The curse of the blue diamond

11 03 2011

Aftenposten in Norway has a Wikileak that is about the long-running Saudi gems case in Thailand.

For earlier PPT posts on the case, see herehere and here.

There is not a lot to this leak other than allegations (highlighted below) and reports from the media summarized. What is relatively new is the claim from the current Abhisit Vejjajiva government that the murder of Saudis in Bangkok is related to a feud with Hezbolah. Let’s see if any evidence of that emerges. See Bangkok Pundit’s account also.




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Classified By: DCM James F. Entwistle, Reasons 1.4(b) and (d)

1. (SBU) Summary: In the latest chapter of a two decade-long saga which has long soured Thai-Saudi relations, the Royal Thai Government (RTG) Office of the Attorney General on January 12 indicted five police officers in connection with the 1990 murder of a Saudi Arabian businessman with family ties to the Saudi royal family, just weeks before the expiration of the 20-year statute of limitations. In 1989, a Thai worker in the Saudi Arabian royal palace stole a large quantity of jewelry and smuggled it back to Thailand, including a 50-carat blue diamond. The graft, murders, and kidnappings that followed this incident resulted in a rift in the Saudi-Thai relationship that has lasted to the present day, compounded by the murder of four Saudi diplomats in 1989-1990 in circumstances never clearly explained publicly. In their effort to respond to Saudi demands for justice, the RTG seeks to hold senior members of the Royal Thai Police (RTP) accountable for their part in the drama and, in doing so, normalize relations with Saudi Arabia and possibly reap economic benefits through expanded trade and investment with gulf states.

2. (C) Comment: Tales of intrigue, theft, kidnapping, murder, police misconduct, economic interests, and sectarian feuds, mixed in with possible ties to royal families in two kingdoms, are rich material for writers and conspiracy theorists, but not always conducive to effective and transparent investigation, let alone justice. The Thai media has persisted in mixing up the strands of the jewelry theft story with the separate story of the Saudi diplomat murders, which almost certainly were part of a Saudi feud with Hezbollah. Even linkages between the initial 1989 jewelry theft and later murders of the Saudi businessman in 1990 and family mem3e=[!zntability in Thailand for crimes committed by those in authority, in this case the police. The moves could also help normalize Thai-Saudi relations, but may not be enough. According to the Saudi Charge to Thailand, King Abdullah assured him that he would elevate the Charge to Ambassador — thereby restoring normal diplomatic ties between the two countries — provided the Charge could make progress on the businessman murder and jewelry theft cases. At the moment, there is progress on the former, but not on the latter. END SUMMARY AND COMMENT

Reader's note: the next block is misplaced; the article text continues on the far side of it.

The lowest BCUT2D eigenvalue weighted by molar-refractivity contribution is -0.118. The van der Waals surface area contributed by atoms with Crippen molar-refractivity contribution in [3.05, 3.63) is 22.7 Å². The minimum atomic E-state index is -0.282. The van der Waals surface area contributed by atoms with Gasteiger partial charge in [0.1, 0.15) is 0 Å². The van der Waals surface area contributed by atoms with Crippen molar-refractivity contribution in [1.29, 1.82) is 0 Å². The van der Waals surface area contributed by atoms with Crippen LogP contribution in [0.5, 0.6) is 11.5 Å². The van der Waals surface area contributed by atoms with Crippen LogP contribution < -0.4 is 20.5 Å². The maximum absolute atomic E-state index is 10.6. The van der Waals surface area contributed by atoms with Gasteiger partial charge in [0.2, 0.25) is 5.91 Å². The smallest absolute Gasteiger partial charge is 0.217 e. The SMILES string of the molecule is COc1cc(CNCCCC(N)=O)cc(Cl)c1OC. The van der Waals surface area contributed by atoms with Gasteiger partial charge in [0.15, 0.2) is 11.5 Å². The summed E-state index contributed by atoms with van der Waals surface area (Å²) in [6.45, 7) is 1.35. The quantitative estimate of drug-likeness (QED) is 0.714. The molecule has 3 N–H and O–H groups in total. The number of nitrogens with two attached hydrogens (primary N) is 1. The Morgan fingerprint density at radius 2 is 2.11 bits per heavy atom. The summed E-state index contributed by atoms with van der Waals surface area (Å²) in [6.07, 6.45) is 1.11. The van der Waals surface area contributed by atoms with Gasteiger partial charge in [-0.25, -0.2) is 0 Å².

4. (SBU) In 1989, Kriangkrai Techamong, a Thai working in the palace of Prince Faisal (son of then-King Fahd) in Riyadh, stole an estimated 200 pounds of jewelry worth approximately $20 million from the palace and smuggled it back into Thailand. Among the jewels was a 50-carat blue diamond, a prized possession of the Saudi royal family. Kriangkrai was ultimately convicted of theft in Thailand in 1990, and received a five-year sentence (he served almost three, before being released in 1994).

5. (SBU) In the course of the investigation of the theft, sale, and dispersal of the jewelry, the wife and child of Santi Sithanakhan, a jewel trader involved in the case, were kidnapped, held hostage, and ultimately killed in 1994. The Bangkok Criminal Court found a group led by Royal Thai Police (RTP) officers guilty in 2002; the police allegedly kidnapped the family members in order to pressure Santi to reveal information about what happened to the jewels. The police gang had demanded a ransom of several million baht but killed the hostages after receiving the ransom payment to cover up

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their illicit behavior.

6. (SBU) During the subsequent prosecution of the kidnappers, two judges, one from the appeals court and one from the supreme court, attempted to extort millions of baht from the ringleader of the kidnapping plot, RTP Lieutenant General Chalo Koetthet. Both judges were charged with corruption and fired in 2001. After the original 2002 conviction was appealed, the Appeals Court implemented much stricter sentencing in 2004, including a death sentence for the ringleader, LTG Chalo. The Supreme Court upheld the death sentence in October 2009, as well as sentences of varying degrees of severity for the accomplices. While some of the defendants have been acquitted, or had the charges dismissed against them as the case worked its way through the judicial system, at least one of the accused has died in prison. Many superstitious Thai citizens theorized that the Blue Diamond was cursed.


7. (SBU) In February 1990, another presumed victim in this tangle of intrigue, Saudi Arabian businessman Mohammad Al-Ruwaily, went missing in Thailand. A group of policemen, led by now RTP Lieutenant General Somkhit Boonthanom, were initially arrested in the Al-Ruwaily case, though the Office of the Attorney General (OAG) dismissed the case against them. In 2009, the Abhisit government directed the Department of Special Investigations (DSI) to reopen the investigation, and on January 12 DSI and the OAG announced the indictments of five police officers, including LTG Somkhit, on abduction and murder charges, for beating and killing Al-Ruwaily.

8. (C) Saudi Arabian Charge to Thailand Nabil Ashri told the Naval Attache at a January 27 dinner that he had been personally instructed by Saudi Arabian King Abdullah to make progress on the Al-Ruwaily case, as well as the jewelry theft. According to Nabil, during an audience with King Abdullah, the King had assured him that he would “make him an Ambassador if he made progress on this.”